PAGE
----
With Manchester United’s appointment of Louis van Gaal as the next United manager looking ever imminent, I’ve taken a look at the characteristics the passionate Dutchman shares with United’s most successful manager; Sir Alex Ferguson.
Throughout the Ferguson era, Manchester United was renowned for always having young, British talent in the squad. Whether it was players who had come through the ranks like the “Class of ‘92” or invested players such as Wayne Rooney and Rio Ferdinand, youth was the thumbnail of many United sides that contributed to much success in Ferguson’s 27-year reign.
During his time in the Netherlands, Germany and Spain, van Gaal also shared this ethos with his club sides of Ajax, Bayern Munich and Barcelona. Over the course of three title-winning seasons with Ajax, van Gaal oversaw the development of players such as Patrick Kluivert, Marc Overmars, Dennis Bergkamp, Edgar Davids and Clarence Seedorf; just to name a few. Plus, in an interview with FIFA last year, the 62-year-old Dutchman reiterated his eternal belief that “age is not important” when comprising a team.
It’s fair to say that Sir Alex was never shy of refusing an interview during his time at the Manchester United. Amongst many incidents, Ferguson is famed for having a seven-year boycott from the BBC, claiming the company was “arrogant beyond belief” after they refused to apologise for what Sir Alex considered an unfair portrayal of his son Jason in the 2004 BBC3 documentary ‘Father and Son’. This, as well as spats with Sky Sports and a tightly-knit running of the United newsroom had an effect on his representation in the media, yet not on the success of his teams.
Not too distant from Sir Alex in his attitudes towards the press, van Gaal has had countless incidents which in some cases have threatened the stability of his job. In three successful but criticised seasons in charge of Barcelona, van Gaal bowed out in ill-manner when his side lost the La Liga title, saying “Friends of the press. I am leaving. Congratulations.” Infamously, the Dutchman also walked out on live television after he discovered that he wouldn’t be the pundit on the following week’s show. Robbie Savage doesn’t seem so bad now, does he?
Playing With Width
There’s 75 yards of width on a football pitch, you may as well use it. And to what an affect Sir Alex Ferguson did. Manchester United has always been a club renowned for the nurturing of young wingers, with such examples being Beckham, Ronaldo and Giggs. Using the touchline effectively was what made Manchester United such a great team to watch in the Ferguson era, with the pace and power on the flanks attributing to much domestic success.
Though a strong believer in the formation of 4-3-3, a formation usually associated with narrow, short passing football, van Gaal is a strong believer in using the flanks to positive effect. Part of the alumni from the school of Total Football (a playing style employed by the Dutch in the 1970s whereby players play in transferrable positions on the pitch), high-pressure, full-throttle football is what van Gaal loves to see in his teams.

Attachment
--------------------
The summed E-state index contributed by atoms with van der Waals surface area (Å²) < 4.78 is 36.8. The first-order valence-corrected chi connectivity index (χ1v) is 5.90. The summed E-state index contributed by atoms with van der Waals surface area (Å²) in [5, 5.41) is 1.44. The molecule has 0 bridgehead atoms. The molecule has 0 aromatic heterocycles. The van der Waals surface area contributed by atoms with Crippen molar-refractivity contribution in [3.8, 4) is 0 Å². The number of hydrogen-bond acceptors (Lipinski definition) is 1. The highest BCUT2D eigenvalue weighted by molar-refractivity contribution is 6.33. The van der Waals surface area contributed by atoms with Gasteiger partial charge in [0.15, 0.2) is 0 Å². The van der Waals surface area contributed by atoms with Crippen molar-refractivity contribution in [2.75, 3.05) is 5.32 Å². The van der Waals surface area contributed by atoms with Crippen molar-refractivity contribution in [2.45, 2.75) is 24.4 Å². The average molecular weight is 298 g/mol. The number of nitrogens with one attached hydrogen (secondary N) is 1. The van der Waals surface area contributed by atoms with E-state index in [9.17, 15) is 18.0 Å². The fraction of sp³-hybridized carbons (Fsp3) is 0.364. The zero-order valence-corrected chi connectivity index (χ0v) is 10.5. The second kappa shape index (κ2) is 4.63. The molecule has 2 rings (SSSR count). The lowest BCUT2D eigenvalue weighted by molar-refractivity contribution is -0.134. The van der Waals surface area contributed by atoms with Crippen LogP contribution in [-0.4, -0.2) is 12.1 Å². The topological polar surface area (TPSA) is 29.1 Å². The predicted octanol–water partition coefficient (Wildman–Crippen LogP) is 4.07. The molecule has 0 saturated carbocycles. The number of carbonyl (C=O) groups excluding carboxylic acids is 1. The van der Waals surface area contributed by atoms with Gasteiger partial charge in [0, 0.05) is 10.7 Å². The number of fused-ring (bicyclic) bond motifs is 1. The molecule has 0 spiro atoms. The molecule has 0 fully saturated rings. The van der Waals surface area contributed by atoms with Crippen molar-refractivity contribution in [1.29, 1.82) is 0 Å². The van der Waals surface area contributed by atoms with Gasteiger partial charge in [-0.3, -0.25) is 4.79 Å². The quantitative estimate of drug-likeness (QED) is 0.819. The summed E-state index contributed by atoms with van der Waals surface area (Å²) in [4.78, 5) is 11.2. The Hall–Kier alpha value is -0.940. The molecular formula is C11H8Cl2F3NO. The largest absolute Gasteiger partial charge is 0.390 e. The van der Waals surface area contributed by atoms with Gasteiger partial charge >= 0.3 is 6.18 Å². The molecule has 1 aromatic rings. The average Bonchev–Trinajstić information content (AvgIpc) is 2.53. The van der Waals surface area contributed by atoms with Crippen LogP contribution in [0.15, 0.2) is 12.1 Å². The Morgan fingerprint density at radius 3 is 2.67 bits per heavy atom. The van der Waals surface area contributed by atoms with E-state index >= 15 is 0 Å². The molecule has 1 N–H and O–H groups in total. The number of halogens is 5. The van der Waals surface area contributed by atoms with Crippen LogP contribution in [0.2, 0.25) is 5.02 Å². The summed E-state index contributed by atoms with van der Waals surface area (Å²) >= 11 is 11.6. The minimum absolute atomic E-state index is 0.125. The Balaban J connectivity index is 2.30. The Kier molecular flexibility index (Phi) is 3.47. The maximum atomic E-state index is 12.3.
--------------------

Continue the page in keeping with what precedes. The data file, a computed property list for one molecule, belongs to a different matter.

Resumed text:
What made Sir Alex dominant over his 27-year tenure was his ability to maintain control of the club whatever the measure. When Roy Keane’s controversial nature was too much; he was shown the door, when van Nistelrooy’s attitude outweighed his talent; he was shown the door. No matter what the player, if they thought they were bigger than the team, the manager, the club – they were out of there. Control of the dressing room was vital to Fergie and he didn’t mind letting his mouth be the dictator of that.
Different to Fergie, van Gaal sometimes lost players in the dressing room due to his adverse training regimes and coaching principles. Bust-ups with Rivaldo over his position in the team contributed to a dark end to his stay at Barcelona, with Mehmet Scholl, a former colleague of van Gaal, saying “there are 26, 27 players [in a squad] and he is looking for the 14, 15, 16 to follow”. The hairdryer isn’t just left in the dressing room though, van Gaal is famed for humiliating journalists who’s questions aren’t to his liking.
Leaving A Legacy
Some say the legacy Sir Alex built left too much pressure on David Moyes and it probably did. Years of success which saw Manchester United transform from a big club to an empire has left expectation for any manager willing to pioneer the Old Trafford dugout. Morals of the club set by Matt Busby in the 50s and 60s were reinstated by Ferguson in terms of using young, British talent to obtain success, whilst the attacking nature of Manchester United is something that simply can’t be challenged.
Having managed the top clubs in the respective leagues of the Netherlands, Spain and Germany, van Gaal has helped massively in ensuring future success for those clubs after his tenure at each of them. Spanish football expert Guillem Balague is quoted as saying “If you want to understand what's happened with Barcelona in the last decade or so, you have to go back to the job he (van Gaal) put in there. If you want to understand what Bayern Munich are now, you have to understand what he did at Bayern Munich.”
With some reports suggesting the appointment of van Gaal could take place in the following week, the Dutchman remains odds-on with all bookmakers to take to the Old Trafford helm. Get your combs out, the hairdryer’s returning.
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